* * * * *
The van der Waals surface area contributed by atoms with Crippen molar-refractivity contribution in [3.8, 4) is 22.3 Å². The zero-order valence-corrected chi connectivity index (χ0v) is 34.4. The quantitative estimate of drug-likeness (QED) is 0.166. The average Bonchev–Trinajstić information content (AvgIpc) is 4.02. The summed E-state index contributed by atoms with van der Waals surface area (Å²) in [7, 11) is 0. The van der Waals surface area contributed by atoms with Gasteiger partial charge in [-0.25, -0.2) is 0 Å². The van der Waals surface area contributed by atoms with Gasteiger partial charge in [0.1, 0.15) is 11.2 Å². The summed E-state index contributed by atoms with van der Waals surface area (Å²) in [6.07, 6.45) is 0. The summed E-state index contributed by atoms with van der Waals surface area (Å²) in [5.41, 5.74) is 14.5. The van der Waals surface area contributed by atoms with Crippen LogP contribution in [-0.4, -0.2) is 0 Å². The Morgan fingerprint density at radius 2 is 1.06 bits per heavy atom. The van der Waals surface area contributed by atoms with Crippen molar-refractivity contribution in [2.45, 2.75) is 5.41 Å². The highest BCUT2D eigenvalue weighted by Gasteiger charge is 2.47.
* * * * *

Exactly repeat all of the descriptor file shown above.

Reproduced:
The van der Waals surface area contributed by atoms with Crippen molar-refractivity contribution in [3.8, 4) is 22.3 Å². The zero-order valence-corrected chi connectivity index (χ0v) is 34.4. The quantitative estimate of drug-likeness (QED) is 0.166. The average Bonchev–Trinajstić information content (AvgIpc) is 4.02. The summed E-state index contributed by atoms with van der Waals surface area (Å²) in [7, 11) is 0. The van der Waals surface area contributed by atoms with Gasteiger partial charge in [-0.25, -0.2) is 0 Å². The van der Waals surface area contributed by atoms with Gasteiger partial charge in [0.1, 0.15) is 11.2 Å². The summed E-state index contributed by atoms with van der Waals surface area (Å²) in [6.07, 6.45) is 0. The summed E-state index contributed by atoms with van der Waals surface area (Å²) in [5.41, 5.74) is 14.5. The van der Waals surface area contributed by atoms with Crippen LogP contribution in [-0.4, -0.2) is 0 Å². The Morgan fingerprint density at radius 2 is 1.06 bits per heavy atom. The van der Waals surface area contributed by atoms with Crippen molar-refractivity contribution in [2.45, 2.75) is 5.41 Å². The highest BCUT2D eigenvalue weighted by Gasteiger charge is 2.47.